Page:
Editing photos for Etsy using GIMP

29 11 2010

Well, we’re just toodling along here at Advokate! I had two phone calls today from attendees of my Etsy class, looking for more help on photo editing. While I’m excited to give one-on-one lessons with them, and there are a bunch of other great tutorials out there on photos, I thought the chiseled-down Kate version of editing photos of your work for online selling might make for a good blog post. I like to think it’s pretty simple.

I’m saving my pennies for Adobe PhotoShop, which runs $699. In the meantime, I use GIMP, the free knock-off. It does everything I need it to do. There’s also Pixlr.com which does all these things too, and you don’t need to install a program.

So I use my digital camera to take some photos. For my jewelry, I place the pieces on blank white paper in my studio, which has a lot of light. It can sometimes be more interesting to place items on clever objects to help “brand” your store. Since my stuff is so colorful, I think white sets it off well and makes it less visually confusing. I try to take close-ups, use angles, line it up next to a ruler, put it next to a business card, show what it looks like on a human being, etc. I take a ton of images and use the highest resolution setting on my camera.

Then I take my photos and put them on my computer and pick the five best to edit. They usually look like this.

First I might want to crop in to make it a little more interesting. I’ll just eyeball it and use the rectangle select tool to select something that looks kind of like a square shape and use Image > Crop to Selection. Then to make sure it’s square, I go to Image > Canvas Size, unlink the little chain, and make sure each side is the same. I’ll drag the preview around so I’m not cropping out something I want to use.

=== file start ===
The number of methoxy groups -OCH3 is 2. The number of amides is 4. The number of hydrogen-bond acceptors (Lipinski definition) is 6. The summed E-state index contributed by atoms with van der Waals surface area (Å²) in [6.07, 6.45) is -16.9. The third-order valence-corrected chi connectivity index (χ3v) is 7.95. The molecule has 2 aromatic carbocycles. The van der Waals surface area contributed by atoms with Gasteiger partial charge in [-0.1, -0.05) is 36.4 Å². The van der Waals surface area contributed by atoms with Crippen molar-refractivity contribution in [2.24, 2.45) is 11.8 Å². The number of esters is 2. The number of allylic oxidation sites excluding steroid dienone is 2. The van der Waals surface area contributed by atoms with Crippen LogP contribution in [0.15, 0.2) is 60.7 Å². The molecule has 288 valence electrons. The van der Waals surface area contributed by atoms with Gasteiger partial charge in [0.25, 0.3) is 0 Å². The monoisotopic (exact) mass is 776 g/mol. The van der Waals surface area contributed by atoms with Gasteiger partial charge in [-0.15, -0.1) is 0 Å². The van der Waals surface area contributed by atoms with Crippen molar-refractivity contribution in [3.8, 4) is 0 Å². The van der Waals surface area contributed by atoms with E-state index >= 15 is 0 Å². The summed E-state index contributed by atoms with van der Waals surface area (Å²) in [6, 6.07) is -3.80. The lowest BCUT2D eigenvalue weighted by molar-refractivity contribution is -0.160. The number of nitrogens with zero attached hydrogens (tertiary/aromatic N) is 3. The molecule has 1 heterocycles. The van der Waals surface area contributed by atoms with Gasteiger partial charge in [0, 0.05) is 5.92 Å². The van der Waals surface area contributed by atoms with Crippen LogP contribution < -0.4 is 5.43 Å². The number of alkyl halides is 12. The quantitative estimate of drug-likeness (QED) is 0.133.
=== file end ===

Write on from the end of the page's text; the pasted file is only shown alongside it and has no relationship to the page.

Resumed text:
Prime size for Etsy is 1,000 by 1,000 pixels. So I go to Image > Scale Image and scale it down so it’s 1,000 x 1,000 pixels. Now I’ve got what I want.

Now for some simple color adjustment. I go into Color > Levels and select the white eyedropper. Then I click on the white background. Presto! The whole image adjusts and looks more like something out of a catalog. If it looks too blown out, I can drag the little triangles around to change it to be a little less drastic. You can do the same for black,but sometimes it comes out darker than looks right, I find. I want to have it set up so it shows the most detail and looks neat and clean but not cartoony or dramatic.

As a finishing touch, I give the color a little bump by clicking Colors > Hue-Saturation and dragging the Saturation up just a bit. If your image looks a little too blue or a little too yellow from being indoors or outdoors, you can mess with the Hue just a tad here, too.

And that’s it! You could go nuts editing images, but these are the quick steps I use in my everyday Etsying. Happy listing!

P.S. This item is for sale.

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One response

30 11 2010
kat griffin

great advice, kate. by jove i think i might maybe could possibly sorta do this… except that…. well…. it has to do with time and stuff. and having it. or maybe mo bettah managing it. you got classes on managing time? heh. but hey that’s where —>advokate comes in right? you got da time! wooooo hoo! there IS hope, by jove! you are totally on my “do the etsy thang” memo pad. it will be kate’s baby. after the new year. totally psyched to jump into this with you.

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